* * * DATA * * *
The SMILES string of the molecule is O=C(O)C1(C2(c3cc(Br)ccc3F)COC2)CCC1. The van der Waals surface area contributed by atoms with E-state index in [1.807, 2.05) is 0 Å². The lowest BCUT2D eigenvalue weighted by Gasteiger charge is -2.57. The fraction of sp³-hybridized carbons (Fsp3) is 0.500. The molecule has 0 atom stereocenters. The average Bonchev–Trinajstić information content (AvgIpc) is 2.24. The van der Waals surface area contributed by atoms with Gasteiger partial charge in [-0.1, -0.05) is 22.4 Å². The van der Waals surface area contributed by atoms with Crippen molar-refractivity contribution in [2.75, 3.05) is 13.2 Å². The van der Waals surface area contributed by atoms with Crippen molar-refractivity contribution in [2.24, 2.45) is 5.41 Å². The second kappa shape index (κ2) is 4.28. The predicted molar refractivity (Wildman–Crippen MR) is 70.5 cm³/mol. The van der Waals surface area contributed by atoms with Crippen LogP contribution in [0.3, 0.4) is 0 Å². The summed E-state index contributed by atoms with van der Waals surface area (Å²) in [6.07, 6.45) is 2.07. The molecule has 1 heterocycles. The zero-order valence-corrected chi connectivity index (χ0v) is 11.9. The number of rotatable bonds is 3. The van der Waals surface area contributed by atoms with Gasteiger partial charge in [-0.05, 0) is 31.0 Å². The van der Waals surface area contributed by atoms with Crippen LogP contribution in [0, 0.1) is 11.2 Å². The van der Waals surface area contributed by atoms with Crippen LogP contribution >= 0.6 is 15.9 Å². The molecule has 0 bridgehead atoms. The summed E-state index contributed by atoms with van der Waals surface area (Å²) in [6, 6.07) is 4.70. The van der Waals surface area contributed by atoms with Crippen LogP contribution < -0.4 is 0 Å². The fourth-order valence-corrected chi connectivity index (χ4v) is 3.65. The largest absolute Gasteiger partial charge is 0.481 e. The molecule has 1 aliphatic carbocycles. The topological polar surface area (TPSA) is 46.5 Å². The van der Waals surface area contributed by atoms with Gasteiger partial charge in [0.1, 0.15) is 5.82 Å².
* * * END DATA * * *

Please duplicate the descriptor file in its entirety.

The SMILES string of the molecule is O=C(O)C1(C2(c3cc(Br)ccc3F)COC2)CCC1. The van der Waals surface area contributed by atoms with E-state index in [1.807, 2.05) is 0 Å². The lowest BCUT2D eigenvalue weighted by Gasteiger charge is -2.57. The fraction of sp³-hybridized carbons (Fsp3) is 0.500. The molecule has 0 atom stereocenters. The average Bonchev–Trinajstić information content (AvgIpc) is 2.24. The van der Waals surface area contributed by atoms with Gasteiger partial charge in [-0.1, -0.05) is 22.4 Å². The van der Waals surface area contributed by atoms with Crippen molar-refractivity contribution in [2.75, 3.05) is 13.2 Å². The van der Waals surface area contributed by atoms with Crippen molar-refractivity contribution in [2.24, 2.45) is 5.41 Å². The second kappa shape index (κ2) is 4.28. The predicted molar refractivity (Wildman–Crippen MR) is 70.5 cm³/mol. The van der Waals surface area contributed by atoms with Crippen LogP contribution in [0.3, 0.4) is 0 Å². The summed E-state index contributed by atoms with van der Waals surface area (Å²) in [6.07, 6.45) is 2.07. The molecule has 1 heterocycles. The zero-order valence-corrected chi connectivity index (χ0v) is 11.9. The number of rotatable bonds is 3. The van der Waals surface area contributed by atoms with Gasteiger partial charge in [-0.05, 0) is 31.0 Å². The van der Waals surface area contributed by atoms with Crippen LogP contribution in [0, 0.1) is 11.2 Å². The van der Waals surface area contributed by atoms with Crippen LogP contribution >= 0.6 is 15.9 Å². The molecule has 0 bridgehead atoms. The summed E-state index contributed by atoms with van der Waals surface area (Å²) in [6, 6.07) is 4.70. The van der Waals surface area contributed by atoms with Crippen LogP contribution < -0.4 is 0 Å². The fourth-order valence-corrected chi connectivity index (χ4v) is 3.65. The largest absolute Gasteiger partial charge is 0.481 e. The molecule has 1 aliphatic carbocycles. The topological polar surface area (TPSA) is 46.5 Å². The van der Waals surface area contributed by atoms with Gasteiger partial charge in [0.1, 0.15) is 5.82 Å².